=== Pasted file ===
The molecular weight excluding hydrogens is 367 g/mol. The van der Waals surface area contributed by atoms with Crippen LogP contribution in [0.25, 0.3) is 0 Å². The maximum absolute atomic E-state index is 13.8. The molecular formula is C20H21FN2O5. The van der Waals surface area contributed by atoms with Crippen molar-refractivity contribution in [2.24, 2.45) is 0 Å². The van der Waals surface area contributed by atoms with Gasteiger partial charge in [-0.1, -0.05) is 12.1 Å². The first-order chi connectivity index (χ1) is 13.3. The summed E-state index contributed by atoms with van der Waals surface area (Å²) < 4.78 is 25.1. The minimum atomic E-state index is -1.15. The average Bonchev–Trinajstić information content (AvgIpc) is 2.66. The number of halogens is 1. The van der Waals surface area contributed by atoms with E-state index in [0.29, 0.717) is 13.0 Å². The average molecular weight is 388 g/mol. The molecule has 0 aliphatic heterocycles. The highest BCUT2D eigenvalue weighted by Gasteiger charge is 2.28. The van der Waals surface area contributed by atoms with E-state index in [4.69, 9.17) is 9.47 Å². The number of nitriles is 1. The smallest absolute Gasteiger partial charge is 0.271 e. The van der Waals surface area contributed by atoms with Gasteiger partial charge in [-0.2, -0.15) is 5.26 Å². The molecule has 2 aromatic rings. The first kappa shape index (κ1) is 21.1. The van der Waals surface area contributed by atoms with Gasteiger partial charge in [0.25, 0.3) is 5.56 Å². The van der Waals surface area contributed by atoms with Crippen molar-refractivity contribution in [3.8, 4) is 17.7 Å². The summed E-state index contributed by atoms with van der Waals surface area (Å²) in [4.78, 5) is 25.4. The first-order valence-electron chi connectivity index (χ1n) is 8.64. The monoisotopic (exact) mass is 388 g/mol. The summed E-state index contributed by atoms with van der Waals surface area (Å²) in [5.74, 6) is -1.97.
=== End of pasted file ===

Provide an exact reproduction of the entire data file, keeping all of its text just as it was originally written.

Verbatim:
The molecular weight excluding hydrogens is 367 g/mol. The van der Waals surface area contributed by atoms with Crippen LogP contribution in [0.25, 0.3) is 0 Å². The maximum absolute atomic E-state index is 13.8. The molecular formula is C20H21FN2O5. The van der Waals surface area contributed by atoms with Crippen molar-refractivity contribution in [2.24, 2.45) is 0 Å². The van der Waals surface area contributed by atoms with Gasteiger partial charge in [-0.1, -0.05) is 12.1 Å². The first-order chi connectivity index (χ1) is 13.3. The summed E-state index contributed by atoms with van der Waals surface area (Å²) < 4.78 is 25.1. The minimum atomic E-state index is -1.15. The average Bonchev–Trinajstić information content (AvgIpc) is 2.66. The number of halogens is 1. The van der Waals surface area contributed by atoms with E-state index in [0.29, 0.717) is 13.0 Å². The average molecular weight is 388 g/mol. The molecule has 0 aliphatic heterocycles. The highest BCUT2D eigenvalue weighted by Gasteiger charge is 2.28. The van der Waals surface area contributed by atoms with E-state index in [4.69, 9.17) is 9.47 Å². The number of nitriles is 1. The smallest absolute Gasteiger partial charge is 0.271 e. The van der Waals surface area contributed by atoms with Gasteiger partial charge in [-0.2, -0.15) is 5.26 Å². The molecule has 2 aromatic rings. The first kappa shape index (κ1) is 21.1. The van der Waals surface area contributed by atoms with Gasteiger partial charge in [0.25, 0.3) is 5.56 Å². The van der Waals surface area contributed by atoms with Crippen molar-refractivity contribution in [3.8, 4) is 17.7 Å². The summed E-state index contributed by atoms with van der Waals surface area (Å²) in [4.78, 5) is 25.4. The first-order valence-electron chi connectivity index (χ1n) is 8.64. The monoisotopic (exact) mass is 388 g/mol. The summed E-state index contributed by atoms with van der Waals surface area (Å²) in [5.74, 6) is -1.97.